St. SebastianSaint Sebastian died a martyr at Rome in the beginning of the Diocletian persecution. From antiquity the faithful have venerated his tomb on the Appian Way ad Catacumbas.

 9 a.m.: Legion of Mary meeting
21    Sunday
 3rd Sunday in Ordinary Time

 Stone Soup Sunday

 6 p.m.: Shepherds of Christ meeting
22    Monday
 
23    Tuesday
 St. VincentSaint Vincent, deacon of the Church of Saragossa, after suffering extreme tortures, died as a martyr at Valencia in Spain during the Diocletian persecution. His cult immediately spread throughout the Church. or
St. Marianne CopeMarianne Cope was born on January 23, 1838, in Darmstadt, Germany. In 1862, she entered the Sisters of Saint Francis in Syracuse, New York, after having postponed her entrance nine years in order to fulfill family obligations. She was instrumental in the founding of several schools and hospitals for immigrants. In 1883, she led a group of sisters to the Hawaiian Islands to care for the poor, especially those suffering from leprosy. In 1888 she went to Kalaupapa, Moloka’i, where she set up a home for girls with leprosy. After the death of Saint Damien de Veuster, she also took over the home he built for boys. She died on August 9, 1918, and was canonized in 2012.
24    Wednesday
 St. Francis de SalesSaint Francis was born at Savoy in 1567. After being ordained a priest he labored diligently for the restoration of Catholicism in his country. Chosen bishop of Geneva, he showed himself as a true pastor toward his clerics and the faithful, strengthening their faith by his writings, works and example. He died at Lyons on December 28, 1622, and was buried at Annecy on this day.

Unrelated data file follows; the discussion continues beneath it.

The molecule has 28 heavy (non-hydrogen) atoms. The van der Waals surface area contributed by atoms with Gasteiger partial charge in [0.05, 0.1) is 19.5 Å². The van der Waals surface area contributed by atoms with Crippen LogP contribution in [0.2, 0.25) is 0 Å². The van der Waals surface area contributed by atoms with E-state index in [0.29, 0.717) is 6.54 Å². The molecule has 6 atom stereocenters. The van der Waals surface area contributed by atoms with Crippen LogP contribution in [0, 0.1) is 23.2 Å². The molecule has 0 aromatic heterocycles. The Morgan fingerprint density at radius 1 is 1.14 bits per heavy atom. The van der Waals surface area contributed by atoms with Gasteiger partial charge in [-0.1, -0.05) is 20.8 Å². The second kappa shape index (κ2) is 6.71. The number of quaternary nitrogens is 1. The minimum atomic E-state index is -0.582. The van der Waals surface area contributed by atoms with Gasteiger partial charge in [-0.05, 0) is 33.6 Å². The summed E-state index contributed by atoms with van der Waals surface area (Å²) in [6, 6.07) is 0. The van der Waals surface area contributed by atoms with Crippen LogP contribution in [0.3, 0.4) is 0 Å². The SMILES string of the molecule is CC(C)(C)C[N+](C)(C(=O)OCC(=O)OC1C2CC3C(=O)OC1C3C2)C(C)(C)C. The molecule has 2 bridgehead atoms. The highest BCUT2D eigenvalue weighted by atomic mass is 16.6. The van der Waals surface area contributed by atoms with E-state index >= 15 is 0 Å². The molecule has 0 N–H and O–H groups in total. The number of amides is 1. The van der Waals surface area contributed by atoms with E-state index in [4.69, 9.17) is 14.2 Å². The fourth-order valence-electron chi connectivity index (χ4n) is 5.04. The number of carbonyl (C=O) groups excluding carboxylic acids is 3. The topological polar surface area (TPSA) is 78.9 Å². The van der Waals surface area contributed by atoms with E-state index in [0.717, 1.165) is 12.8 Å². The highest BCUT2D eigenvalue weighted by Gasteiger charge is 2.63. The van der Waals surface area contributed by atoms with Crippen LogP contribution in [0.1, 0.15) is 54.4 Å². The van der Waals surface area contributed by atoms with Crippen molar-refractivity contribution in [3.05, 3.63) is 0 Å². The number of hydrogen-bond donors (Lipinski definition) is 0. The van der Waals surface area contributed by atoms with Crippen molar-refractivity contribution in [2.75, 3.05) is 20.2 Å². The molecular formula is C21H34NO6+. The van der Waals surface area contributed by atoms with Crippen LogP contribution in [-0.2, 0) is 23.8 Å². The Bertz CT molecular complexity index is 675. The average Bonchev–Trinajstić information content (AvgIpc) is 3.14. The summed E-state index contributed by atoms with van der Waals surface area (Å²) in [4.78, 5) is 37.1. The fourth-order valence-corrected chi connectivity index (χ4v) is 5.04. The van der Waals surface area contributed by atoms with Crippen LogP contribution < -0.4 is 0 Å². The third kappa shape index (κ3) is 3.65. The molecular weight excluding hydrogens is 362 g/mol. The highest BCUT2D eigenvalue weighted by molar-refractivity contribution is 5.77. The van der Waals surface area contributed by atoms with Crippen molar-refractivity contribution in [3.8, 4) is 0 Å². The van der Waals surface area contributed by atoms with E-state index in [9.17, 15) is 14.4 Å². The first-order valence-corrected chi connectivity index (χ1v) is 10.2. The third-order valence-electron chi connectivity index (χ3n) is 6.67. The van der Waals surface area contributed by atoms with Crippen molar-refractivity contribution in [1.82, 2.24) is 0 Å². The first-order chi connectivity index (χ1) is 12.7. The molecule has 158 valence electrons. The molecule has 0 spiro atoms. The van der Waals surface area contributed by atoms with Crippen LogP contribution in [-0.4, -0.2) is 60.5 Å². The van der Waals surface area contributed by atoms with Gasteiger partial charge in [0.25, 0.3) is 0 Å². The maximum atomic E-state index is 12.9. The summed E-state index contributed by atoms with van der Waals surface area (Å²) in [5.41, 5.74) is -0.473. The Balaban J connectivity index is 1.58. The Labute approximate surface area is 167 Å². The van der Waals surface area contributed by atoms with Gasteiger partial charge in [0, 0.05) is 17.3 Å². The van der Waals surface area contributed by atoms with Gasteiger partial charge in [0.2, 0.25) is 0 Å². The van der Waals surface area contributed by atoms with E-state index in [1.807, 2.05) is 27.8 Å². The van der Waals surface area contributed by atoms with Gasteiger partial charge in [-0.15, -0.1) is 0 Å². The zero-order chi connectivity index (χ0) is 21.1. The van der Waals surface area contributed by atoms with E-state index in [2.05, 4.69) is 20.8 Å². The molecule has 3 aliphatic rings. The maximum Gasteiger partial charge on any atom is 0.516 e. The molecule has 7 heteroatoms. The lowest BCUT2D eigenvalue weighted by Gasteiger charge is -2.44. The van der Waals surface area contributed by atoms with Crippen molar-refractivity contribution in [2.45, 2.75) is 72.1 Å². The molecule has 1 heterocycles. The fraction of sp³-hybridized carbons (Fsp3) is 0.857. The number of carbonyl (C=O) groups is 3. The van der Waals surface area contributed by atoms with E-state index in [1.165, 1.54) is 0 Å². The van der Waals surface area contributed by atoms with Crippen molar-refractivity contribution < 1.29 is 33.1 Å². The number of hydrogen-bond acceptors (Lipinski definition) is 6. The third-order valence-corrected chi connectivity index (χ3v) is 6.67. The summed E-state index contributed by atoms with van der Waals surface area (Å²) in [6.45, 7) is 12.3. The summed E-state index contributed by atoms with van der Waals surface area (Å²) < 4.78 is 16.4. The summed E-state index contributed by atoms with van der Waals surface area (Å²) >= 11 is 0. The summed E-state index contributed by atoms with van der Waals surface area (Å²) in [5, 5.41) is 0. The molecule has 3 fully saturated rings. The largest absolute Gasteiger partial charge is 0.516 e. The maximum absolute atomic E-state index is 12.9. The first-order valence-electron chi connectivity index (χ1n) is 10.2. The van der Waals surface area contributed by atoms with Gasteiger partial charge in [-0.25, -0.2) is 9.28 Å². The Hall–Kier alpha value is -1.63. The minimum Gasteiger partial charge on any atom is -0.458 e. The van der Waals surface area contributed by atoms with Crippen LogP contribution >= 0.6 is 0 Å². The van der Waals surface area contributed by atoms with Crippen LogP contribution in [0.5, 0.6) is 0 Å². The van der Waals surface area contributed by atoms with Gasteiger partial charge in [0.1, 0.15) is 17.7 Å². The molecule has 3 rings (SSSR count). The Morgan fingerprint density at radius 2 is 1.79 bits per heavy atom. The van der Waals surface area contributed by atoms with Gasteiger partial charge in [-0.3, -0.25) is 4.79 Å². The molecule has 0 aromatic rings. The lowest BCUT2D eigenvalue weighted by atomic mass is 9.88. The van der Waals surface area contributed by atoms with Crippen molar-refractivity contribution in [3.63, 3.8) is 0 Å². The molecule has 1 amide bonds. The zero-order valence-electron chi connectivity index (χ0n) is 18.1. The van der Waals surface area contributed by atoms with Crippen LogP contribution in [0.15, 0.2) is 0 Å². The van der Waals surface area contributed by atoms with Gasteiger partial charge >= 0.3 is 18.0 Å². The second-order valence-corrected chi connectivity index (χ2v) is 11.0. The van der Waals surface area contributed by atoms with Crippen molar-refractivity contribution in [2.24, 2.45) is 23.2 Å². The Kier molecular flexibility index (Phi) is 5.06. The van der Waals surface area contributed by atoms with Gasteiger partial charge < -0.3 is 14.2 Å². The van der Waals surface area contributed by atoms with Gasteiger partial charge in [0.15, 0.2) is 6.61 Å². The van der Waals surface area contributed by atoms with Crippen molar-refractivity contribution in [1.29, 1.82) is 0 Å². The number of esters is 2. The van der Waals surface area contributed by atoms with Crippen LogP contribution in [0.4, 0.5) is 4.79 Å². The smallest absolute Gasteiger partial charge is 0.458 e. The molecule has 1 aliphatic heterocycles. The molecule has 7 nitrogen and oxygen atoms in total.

7 p.m.: Boy Scouts meeting
25    Thursday
 Conversion of St. PaulOn this day the Church commemorates the conversion of the apostle Paul from being a persecutor of the Christian community to becoming one of the leading apostles of the Lord, traveling over much of the known world and suffering both physical and spiritual trials for the sake of the gospel. He is also honored, along with Saint Peter, on June 29.
26    Friday
 Sts. Timothy and TitusSaints Timothy and Titus were disciples and assistants of the apostle Paul. Timothy had charge of the Church at Ephesus and Titus of the Church in Crete. The letters written to them are called the pastoral epistles, for they contain excellent admonitions for the instruction of both pastors and laity.

 11 a.m.: Rosary
27    Saturday
 St. Angela MericiSaint Angela was born in 1470 in Desenzano in the territory of Lombardy. She took the habit of the Third Order of Saint Francis and called together girls whom she instructed in charitable works. In 1535, under the patronage of Saint Ursula, she founded at Brescia a congregation of women who instructed poor girls in the Christian life. Saint Angela died in 1540.

 9 a.m.: Legion of Mary meeting
28    Sunday
 4th Sunday in Ordinary Time

 6 p.m.: Shepherds of Christ meeting
29    Monday
 
30    Tuesday
 
31    Wednesday
 St. John BoscoSaint John was born near Castelnuovo in the diocese of Turin in 1815. His early years were most difficult, and so once ordained to the priesthood he dedicated himself to the education of the young, founding congregations which would instruct youth in both the arts and the Christian life. He also composed pamphlets for the support and defense of religion. Saint John died in 1888.

 7 p.m.: Boy Scouts meeting

*Hagiographical information from the English translation of The Liturgy of the Hours © 1974, International Commission on English in the Liturgy Corporation. All rights reserved.